Despite Nike's (NYSE:NKE) stock price surging 30% over the last 12 months, 2020 was a mixed bag for the swoosh. Store closures weighed on sales, but investors have high expectations for Nike's digital business, which has tremendous momentum right now.
While the stock trades at a steep price tag of 44 times forward earnings estimates, there are three catalysts on the horizon that could justify the lofty share price.
1. E-commerce growth
In recent earnings reports, management has emphasized that the consumer shift to digital is here to stay. That appears to be the case after a strong fiscal 2021 second-quarter earnings report in December.
Nike's digital sales growth over the last three quarters has been off the charts, up 79% (Q4 2020), 83% (Q1 2021), and 80% (Q2 2021) year over year on a currency-neutral basis. Most impressive is that this level of growth remained consistent even as physical stores reopened.
More than 90% of Nike's stores were open in the fiscal second quarter (which ended in November), yet digital sales were still growing slightly faster than the fiscal fourth quarter of 2020 when most stores were closed at the start of the pandemic.
Looking ahead, Nike has a great opportunity to drive higher repeat sales from existing customers. The company added 70 million new members during the pandemic and drove 7 billion brand impressions on social media platforms in the most recent quarter.
2. Return of live sports
Nike has historically relied on sporting events to market its brand to consumers. There is no better marketing for the company than sports fans watching their favorite athletes wear Nike gear, so a return of live sporting events should be a plus in the short term.
To get its stores back to normal sales levels, Nike plans to ramp up marketing investments, or what it calls demand creation, in the near term.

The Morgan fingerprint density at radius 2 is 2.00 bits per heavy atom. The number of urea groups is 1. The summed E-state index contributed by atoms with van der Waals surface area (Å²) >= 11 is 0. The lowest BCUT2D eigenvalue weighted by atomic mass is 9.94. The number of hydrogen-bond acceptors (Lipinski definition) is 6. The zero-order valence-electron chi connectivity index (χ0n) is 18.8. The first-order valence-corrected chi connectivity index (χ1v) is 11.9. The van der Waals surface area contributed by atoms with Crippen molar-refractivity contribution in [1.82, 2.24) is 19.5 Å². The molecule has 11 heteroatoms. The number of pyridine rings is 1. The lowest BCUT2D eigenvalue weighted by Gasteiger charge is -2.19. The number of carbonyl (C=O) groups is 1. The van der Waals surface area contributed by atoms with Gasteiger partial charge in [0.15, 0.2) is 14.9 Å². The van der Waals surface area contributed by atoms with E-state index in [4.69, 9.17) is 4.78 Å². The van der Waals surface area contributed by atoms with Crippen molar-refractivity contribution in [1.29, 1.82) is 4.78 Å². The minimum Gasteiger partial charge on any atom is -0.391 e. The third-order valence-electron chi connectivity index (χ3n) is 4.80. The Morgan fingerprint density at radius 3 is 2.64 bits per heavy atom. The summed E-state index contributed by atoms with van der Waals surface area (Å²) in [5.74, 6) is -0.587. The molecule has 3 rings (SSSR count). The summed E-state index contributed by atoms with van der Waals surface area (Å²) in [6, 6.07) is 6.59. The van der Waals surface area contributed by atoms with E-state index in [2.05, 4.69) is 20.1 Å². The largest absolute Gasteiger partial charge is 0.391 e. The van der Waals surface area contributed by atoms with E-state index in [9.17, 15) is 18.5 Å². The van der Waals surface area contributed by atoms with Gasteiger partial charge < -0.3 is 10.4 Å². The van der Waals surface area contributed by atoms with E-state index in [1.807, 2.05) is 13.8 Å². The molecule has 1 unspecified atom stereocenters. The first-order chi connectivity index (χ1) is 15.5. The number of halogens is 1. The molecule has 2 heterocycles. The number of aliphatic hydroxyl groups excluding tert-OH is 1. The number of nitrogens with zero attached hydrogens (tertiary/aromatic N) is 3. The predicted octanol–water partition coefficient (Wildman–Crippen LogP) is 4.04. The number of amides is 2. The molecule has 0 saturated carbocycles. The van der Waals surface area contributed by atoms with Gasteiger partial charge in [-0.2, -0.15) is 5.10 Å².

Management's guidance for fiscal 2021 calls for revenue growth to be in the low teens. Profits should rise even faster, given the outlook for improved gross margin and only a single-digit increase in operating expense growth.
For what it's worth, Wall Street analysts expect Nike to beat its own guidance. Analysts forecast revenue growth to be 15% in fiscal 2021, with earnings per share recovering to $3.02.
3. Investments in data science
Nike's investments in technology before the pandemic came at the perfect time. Over the last three years, Nike has made three acquisitions that expanded the company's digital sales capabilities.
In 2018, Nike acquired two technology businesses, Zodiac and Israel-based Invertex. These firms strengthened the company's capabilities in data analytics and artificial intelligence, while the acquisition of Celect in 2019 added expertise in retail predictive analytics and demand sensing.
Management credited Celect's demand-sensing technology for helping drive 100% year-over-year digital revenue growth in North America during peak holiday demand in the last quarter.
The digital segment, including sales from retail partners' digital channels, already exceeds 30% of Nike's entire business. Obviously, there is a lot of room for it to grow. What's more, the higher margins from digital sales should provide a tailwind to Nike's earnings growth.
It's difficult to predict where the stock goes in the short term, but Nike remains one of the best consumer discretionary stocks to buy. It's ahead of the game in e-commerce, which positions the company well to deliver market-beating gains for investors.